The world lives in an astral hell of short-term and long-term threats. In a brilliant recent lecture, Tharman Shanmugaratnam, Singapore’s senior minister, listed five risks that, for him, constitute a “long perfect storm” for the planet. In this article, I will discuss the implications of this framework for Brazil, also seeking to identify available opportunities.
The background is familiar. When waking up from the dream of the peaceful and integrated world at the end of Fukuyama’s history, we are faced with growing tensions, which manifest in multiple spheres. The most shocking of all and the first topic on Tharman’s list is the Ukrainian tragedy, which configures the rupture of a global governance that guaranteed the sovereignty and territorial integrity of all nations.
To this return of the original Cold War, of an ideological (modified) and military nature, is added the Cold War.2 between the United States and China, also ideological, but much more complex in its dispute fronts.
The clash between the two giants characterizes a period of absence of a hegemonic global leadership that, as Charles P. Kindleberger correctly diagnosed, tends to be very unstable. From an economic point of view, the two cold wars inevitably demand an important rethinking of alliances and global production and trade relations.
For Brazil, it will be necessary to return to the Itamaraty’s traditional foreign policy, focused on the pursuit of the national interest through good relations made possible by our historical attachment to universal principles and our natural multilateral vocation. It is up to us first and as soon as possible an unequivocal defense of the integrity of all nations. We also have to ensure that we maintain mutually beneficial relationships with most countries.
In his second major theme, the author discusses the danger of prolonged stagflation. The epicenter of the problem is in the United States, where an economy overheated by expansionary policies has been hit by the supply shocks of the pandemic and the cold wars. For Brazil, the greatest risk comes from the real possibility that the American central bank will have to raise interest rates well beyond what the markets already anticipate. It would remind us of the phrase “when the North sneezes, the South gets pneumonia”.
An alternative scenario, also not comforting, would be an even greater fall in the stock markets, accompanied by a new collapse in real estate prices, today above the levels of the bubble that burst in 2008.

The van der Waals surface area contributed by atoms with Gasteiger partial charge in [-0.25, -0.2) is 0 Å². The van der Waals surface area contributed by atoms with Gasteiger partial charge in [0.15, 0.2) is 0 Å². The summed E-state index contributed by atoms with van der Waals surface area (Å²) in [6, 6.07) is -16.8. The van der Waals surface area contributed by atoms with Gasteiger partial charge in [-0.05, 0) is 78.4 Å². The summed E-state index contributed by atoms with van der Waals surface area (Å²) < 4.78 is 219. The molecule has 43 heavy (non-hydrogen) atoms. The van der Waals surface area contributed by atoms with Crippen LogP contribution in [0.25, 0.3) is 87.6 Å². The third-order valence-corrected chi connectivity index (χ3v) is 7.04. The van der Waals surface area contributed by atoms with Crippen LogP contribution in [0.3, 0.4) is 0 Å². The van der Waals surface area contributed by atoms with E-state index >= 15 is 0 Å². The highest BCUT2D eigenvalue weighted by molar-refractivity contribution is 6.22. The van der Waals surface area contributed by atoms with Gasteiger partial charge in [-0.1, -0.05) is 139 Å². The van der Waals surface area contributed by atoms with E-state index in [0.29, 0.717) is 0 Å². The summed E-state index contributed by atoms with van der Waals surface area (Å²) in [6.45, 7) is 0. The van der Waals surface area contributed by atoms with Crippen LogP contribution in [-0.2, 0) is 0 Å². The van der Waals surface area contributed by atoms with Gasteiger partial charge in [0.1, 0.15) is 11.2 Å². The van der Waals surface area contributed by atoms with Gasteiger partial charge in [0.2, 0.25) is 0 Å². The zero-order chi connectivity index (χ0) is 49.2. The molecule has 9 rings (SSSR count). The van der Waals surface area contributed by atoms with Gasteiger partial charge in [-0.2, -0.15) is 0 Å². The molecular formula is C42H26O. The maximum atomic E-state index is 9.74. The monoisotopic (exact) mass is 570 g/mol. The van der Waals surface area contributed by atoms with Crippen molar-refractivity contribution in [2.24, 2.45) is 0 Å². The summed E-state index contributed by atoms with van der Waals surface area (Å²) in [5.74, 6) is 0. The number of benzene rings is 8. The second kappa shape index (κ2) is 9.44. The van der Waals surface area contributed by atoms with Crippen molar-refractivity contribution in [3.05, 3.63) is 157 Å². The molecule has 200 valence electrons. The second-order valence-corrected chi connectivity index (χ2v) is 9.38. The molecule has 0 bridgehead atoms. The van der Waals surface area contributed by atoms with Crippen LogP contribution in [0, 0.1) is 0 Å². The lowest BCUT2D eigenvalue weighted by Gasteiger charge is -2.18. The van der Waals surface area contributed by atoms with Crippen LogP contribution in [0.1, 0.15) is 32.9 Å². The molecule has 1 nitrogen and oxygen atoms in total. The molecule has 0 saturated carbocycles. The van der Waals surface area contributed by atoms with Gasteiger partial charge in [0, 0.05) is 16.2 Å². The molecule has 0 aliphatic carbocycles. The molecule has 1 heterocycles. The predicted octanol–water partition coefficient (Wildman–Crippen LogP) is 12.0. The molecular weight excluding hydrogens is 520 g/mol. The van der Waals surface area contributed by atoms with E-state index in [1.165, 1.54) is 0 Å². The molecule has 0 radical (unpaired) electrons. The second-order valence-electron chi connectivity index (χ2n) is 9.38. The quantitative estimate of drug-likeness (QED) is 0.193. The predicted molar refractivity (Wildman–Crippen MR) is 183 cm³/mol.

On this side, the picture is even more complicated than in the United States, because even in recession, inflation reached double digits. It is not difficult to imagine a perfect storm for Brazil, where external and internal challenges are reinforced. The next president will have to conduct economic policy with courage and competence, preferably with the qualitative support of the answers to the other challenges, which I discuss below.
The existential threat of climate change is the third theme of the speech. Here, Brazil will have the opportunity to promote a truly alchemical shift: exchanging a position of environmental pariah, resulting from attitudes that increased deforestation and organized crime, for a shift that would put us in a position of global leadership on the subject, with extremely positive results outside and inside the country.
The creation of a carbon market, as discussed in Congress and promised by the Executive, would be an essential step in this direction. It is essential that the market be designed in such a way as to allow the country to fully enter the global carbon market, an alternative not currently available. I see ample potential for investments in the sector, in a competitive environment and fully aligned with the public interest (I am investing in this area).
The high risk of new pandemics comes next. Science recommends all care with the topic. Here I also see ample space for a hobby horse. It will be necessary to strengthen the SUS from all angles, which, with its 4% of GDP in resources, urgently needs to climb the scale of priorities in the budgets of all spheres of government.
It is also important to include more support for research in the nation’s priorities. Resources for such efforts are not lacking, as I have argued here. What is lacking is budget transparency and political will.
Last on the list, but not least, are inequalities in growth and well-being within and between countries, the richest at an advantage in both cases. This situation has been getting worse with the “perfect storms” and represents fertile ground for populism and authoritarianism. Brazil has a lot to do in this area.
With success on these fronts, Brazil would qualify to be relevant in the reconstruction of a global governance now in tatters. The advantages would be immense, as it would help itself in everything else. However, without success, the damage to the population would be enormous. A better future will only come if and when our democracy is no longer threatened and somewhat dysfunctional.
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